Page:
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Mike Maddock, General Manager
2006-09-15 / On Second Thought

It's not a criticism, it's an observation.

Cousins in the South
Mike Cox

My Uncle Willard and his family came to visit when I was a teenager. He had a son and two teenage daughters. I was introduced to the family, then I left with my buddy Mike, who let me spend the weekend with him so the girls could have my room. This assured my father I wouldn't disgrace the family by getting involved with blood kin.

My brother Rick got volunteered to entertain the girls. He had better things to do, so he handed them off to Mike and me. We went to a drive-in movie and met Rick later on. None of the adults knew what transpired. We even snuck them back out later on that evening. It was my bedroom; I was good at sneaking in and out.

Mike had a nice time with Yvonne. Bonnie and I, although we had never met before, were put off because we were first cousins. We discussed it, tried to overcome it, but couldn't get past the creepy idea we were related to each other. I never saw either girl again.

Cousins can make for odd relationships. Not quite siblings but more than friends, cousins make things complicated in many ways. Maybe because we were primarily a rural society, families in the South grew up in close proximity to each other and sometimes stayed that way. Fathers subdivided farms among the children and the resulting kinfolks lived, played, and grew up together.

Up north, Irish and Italian families are large and boisterous, and get together at special occasions to eat, drink, and act like fools. Then they don't see each other until the next special occasion. Cousins don't seem to be so intertwined as in the South.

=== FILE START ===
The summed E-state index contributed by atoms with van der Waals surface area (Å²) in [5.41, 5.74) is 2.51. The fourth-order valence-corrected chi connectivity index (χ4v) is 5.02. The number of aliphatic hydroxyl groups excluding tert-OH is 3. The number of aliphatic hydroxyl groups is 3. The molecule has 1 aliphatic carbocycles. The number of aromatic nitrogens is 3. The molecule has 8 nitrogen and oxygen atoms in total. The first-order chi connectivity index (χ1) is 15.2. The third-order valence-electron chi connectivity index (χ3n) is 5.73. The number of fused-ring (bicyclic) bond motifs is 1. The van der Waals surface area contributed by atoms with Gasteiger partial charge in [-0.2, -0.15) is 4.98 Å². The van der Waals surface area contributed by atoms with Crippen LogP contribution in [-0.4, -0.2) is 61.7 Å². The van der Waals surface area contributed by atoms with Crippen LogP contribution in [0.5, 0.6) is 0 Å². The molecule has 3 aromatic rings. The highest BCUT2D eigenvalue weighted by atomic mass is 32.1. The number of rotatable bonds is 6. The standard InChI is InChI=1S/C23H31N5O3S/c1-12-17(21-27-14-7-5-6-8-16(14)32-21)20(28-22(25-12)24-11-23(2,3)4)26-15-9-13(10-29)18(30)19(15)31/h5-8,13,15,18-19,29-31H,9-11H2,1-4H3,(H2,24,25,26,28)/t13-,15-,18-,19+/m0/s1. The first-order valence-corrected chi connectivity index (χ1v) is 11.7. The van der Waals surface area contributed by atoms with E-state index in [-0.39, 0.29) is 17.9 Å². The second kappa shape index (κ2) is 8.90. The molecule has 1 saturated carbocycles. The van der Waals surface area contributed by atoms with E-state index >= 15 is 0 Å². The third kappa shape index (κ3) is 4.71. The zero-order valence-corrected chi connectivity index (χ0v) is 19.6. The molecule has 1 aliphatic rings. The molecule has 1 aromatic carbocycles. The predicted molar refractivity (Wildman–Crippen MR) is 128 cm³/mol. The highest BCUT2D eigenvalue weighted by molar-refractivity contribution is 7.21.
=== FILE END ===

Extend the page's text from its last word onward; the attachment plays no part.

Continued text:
Most southerners around my age thought it was natural to have cousins as playmates and best friends. Older cousins probably solved some of life's first mysteries and a lot of us are still in therapy because of what they told us. We may have also learned our first anatomy lessons from cousins of the opposite sex.

These particular relatives can also create havoc for respectable family members. Every pro athlete caught with drugs or guns in his car claims it belongs to his cousin. Most of us have had our butt kicked, our car wrecked, or lost a girlfriend because of some stupid cousin.

Southerners and cousins in the same sentence usually means trouble. We are even accused of marrying them on a regular basis. But a recent story I heard proves goofy cousins exist everywhere.

A friend told me a story about going to Ohio to meet his fiancée's family. During a party, he was warned about two sisters who were first cousins.

When he asked why, his future bride told him they approached her at her dad's funeral, mentioned how much they thought of him, and asked for something he owned just to remember him by.

When she inquired if they had something in particular in mind, they said yes, the snow blower would be perfect.

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